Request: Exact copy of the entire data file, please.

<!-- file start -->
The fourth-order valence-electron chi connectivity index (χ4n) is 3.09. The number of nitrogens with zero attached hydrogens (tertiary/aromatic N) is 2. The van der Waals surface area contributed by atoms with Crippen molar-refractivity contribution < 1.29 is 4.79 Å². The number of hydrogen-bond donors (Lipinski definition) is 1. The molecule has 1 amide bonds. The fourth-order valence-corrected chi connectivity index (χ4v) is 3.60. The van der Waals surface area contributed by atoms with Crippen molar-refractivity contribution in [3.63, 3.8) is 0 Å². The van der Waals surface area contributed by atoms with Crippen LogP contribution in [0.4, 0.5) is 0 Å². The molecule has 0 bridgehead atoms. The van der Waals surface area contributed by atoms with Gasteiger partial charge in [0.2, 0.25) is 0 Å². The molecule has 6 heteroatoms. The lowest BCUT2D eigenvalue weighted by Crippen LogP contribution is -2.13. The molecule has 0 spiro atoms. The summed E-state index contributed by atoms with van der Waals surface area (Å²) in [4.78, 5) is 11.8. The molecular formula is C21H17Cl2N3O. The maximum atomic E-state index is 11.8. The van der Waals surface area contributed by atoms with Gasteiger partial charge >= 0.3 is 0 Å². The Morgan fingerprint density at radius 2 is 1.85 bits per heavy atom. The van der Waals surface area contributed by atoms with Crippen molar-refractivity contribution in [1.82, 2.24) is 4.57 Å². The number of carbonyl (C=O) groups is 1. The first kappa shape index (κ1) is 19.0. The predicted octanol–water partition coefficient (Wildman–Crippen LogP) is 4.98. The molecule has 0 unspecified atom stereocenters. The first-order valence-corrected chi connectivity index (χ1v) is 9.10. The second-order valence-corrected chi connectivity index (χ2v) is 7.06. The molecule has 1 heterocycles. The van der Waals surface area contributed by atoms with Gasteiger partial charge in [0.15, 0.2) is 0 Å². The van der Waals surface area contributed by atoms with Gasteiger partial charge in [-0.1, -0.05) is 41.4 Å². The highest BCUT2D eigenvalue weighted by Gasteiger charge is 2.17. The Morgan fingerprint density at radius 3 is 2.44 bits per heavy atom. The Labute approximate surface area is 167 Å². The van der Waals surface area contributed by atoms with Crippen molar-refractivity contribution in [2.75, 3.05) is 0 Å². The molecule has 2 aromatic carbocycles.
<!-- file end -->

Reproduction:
The fourth-order valence-electron chi connectivity index (χ4n) is 3.09. The number of nitrogens with zero attached hydrogens (tertiary/aromatic N) is 2. The van der Waals surface area contributed by atoms with Crippen molar-refractivity contribution < 1.29 is 4.79 Å². The number of hydrogen-bond donors (Lipinski definition) is 1. The molecule has 1 amide bonds. The fourth-order valence-corrected chi connectivity index (χ4v) is 3.60. The van der Waals surface area contributed by atoms with Crippen molar-refractivity contribution in [3.63, 3.8) is 0 Å². The van der Waals surface area contributed by atoms with Crippen LogP contribution in [0.4, 0.5) is 0 Å². The molecule has 0 bridgehead atoms. The van der Waals surface area contributed by atoms with Gasteiger partial charge in [0.2, 0.25) is 0 Å². The molecule has 6 heteroatoms. The lowest BCUT2D eigenvalue weighted by Crippen LogP contribution is -2.13. The molecule has 0 spiro atoms. The summed E-state index contributed by atoms with van der Waals surface area (Å²) in [4.78, 5) is 11.8. The molecular formula is C21H17Cl2N3O. The maximum atomic E-state index is 11.8. The van der Waals surface area contributed by atoms with Gasteiger partial charge >= 0.3 is 0 Å². The Morgan fingerprint density at radius 2 is 1.85 bits per heavy atom. The van der Waals surface area contributed by atoms with Crippen molar-refractivity contribution in [1.82, 2.24) is 4.57 Å². The number of carbonyl (C=O) groups is 1. The first kappa shape index (κ1) is 19.0. The predicted octanol–water partition coefficient (Wildman–Crippen LogP) is 4.98. The molecule has 0 unspecified atom stereocenters. The first-order valence-corrected chi connectivity index (χ1v) is 9.10. The second-order valence-corrected chi connectivity index (χ2v) is 7.06. The molecule has 1 heterocycles. The van der Waals surface area contributed by atoms with Gasteiger partial charge in [0.15, 0.2) is 0 Å². The van der Waals surface area contributed by atoms with Gasteiger partial charge in [-0.1, -0.05) is 41.4 Å². The highest BCUT2D eigenvalue weighted by Gasteiger charge is 2.17. The Morgan fingerprint density at radius 3 is 2.44 bits per heavy atom. The Labute approximate surface area is 167 Å². The van der Waals surface area contributed by atoms with Crippen molar-refractivity contribution in [2.75, 3.05) is 0 Å². The molecule has 2 aromatic carbocycles.